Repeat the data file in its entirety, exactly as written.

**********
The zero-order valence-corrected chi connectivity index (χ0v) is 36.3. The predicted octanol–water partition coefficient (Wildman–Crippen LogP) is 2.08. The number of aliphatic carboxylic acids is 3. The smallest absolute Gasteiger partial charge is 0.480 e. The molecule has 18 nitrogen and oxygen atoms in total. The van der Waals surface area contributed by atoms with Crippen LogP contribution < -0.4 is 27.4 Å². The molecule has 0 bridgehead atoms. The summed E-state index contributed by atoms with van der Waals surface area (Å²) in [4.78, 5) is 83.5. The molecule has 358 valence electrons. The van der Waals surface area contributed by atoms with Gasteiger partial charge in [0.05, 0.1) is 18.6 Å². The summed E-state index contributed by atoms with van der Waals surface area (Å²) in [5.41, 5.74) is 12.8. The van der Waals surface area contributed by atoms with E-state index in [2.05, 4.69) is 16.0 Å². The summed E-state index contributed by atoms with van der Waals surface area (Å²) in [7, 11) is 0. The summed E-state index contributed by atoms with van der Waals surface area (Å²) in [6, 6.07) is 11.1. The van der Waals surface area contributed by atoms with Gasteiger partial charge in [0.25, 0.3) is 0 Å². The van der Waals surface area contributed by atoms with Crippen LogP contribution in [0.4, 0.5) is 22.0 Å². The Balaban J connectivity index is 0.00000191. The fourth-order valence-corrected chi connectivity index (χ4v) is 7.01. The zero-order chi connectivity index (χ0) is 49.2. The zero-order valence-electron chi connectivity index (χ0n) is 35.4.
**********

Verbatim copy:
The zero-order valence-corrected chi connectivity index (χ0v) is 36.3. The predicted octanol–water partition coefficient (Wildman–Crippen LogP) is 2.08. The number of aliphatic carboxylic acids is 3. The smallest absolute Gasteiger partial charge is 0.480 e. The molecule has 18 nitrogen and oxygen atoms in total. The van der Waals surface area contributed by atoms with Crippen LogP contribution < -0.4 is 27.4 Å². The molecule has 0 bridgehead atoms. The summed E-state index contributed by atoms with van der Waals surface area (Å²) in [4.78, 5) is 83.5. The molecule has 358 valence electrons. The van der Waals surface area contributed by atoms with Gasteiger partial charge in [0.05, 0.1) is 18.6 Å². The summed E-state index contributed by atoms with van der Waals surface area (Å²) in [5.41, 5.74) is 12.8. The van der Waals surface area contributed by atoms with E-state index in [2.05, 4.69) is 16.0 Å². The summed E-state index contributed by atoms with van der Waals surface area (Å²) in [7, 11) is 0. The summed E-state index contributed by atoms with van der Waals surface area (Å²) in [6, 6.07) is 11.1. The van der Waals surface area contributed by atoms with Gasteiger partial charge in [0.25, 0.3) is 0 Å². The van der Waals surface area contributed by atoms with Crippen LogP contribution in [0.4, 0.5) is 22.0 Å². The Balaban J connectivity index is 0.00000191. The fourth-order valence-corrected chi connectivity index (χ4v) is 7.01. The zero-order chi connectivity index (χ0) is 49.2. The zero-order valence-electron chi connectivity index (χ0n) is 35.4.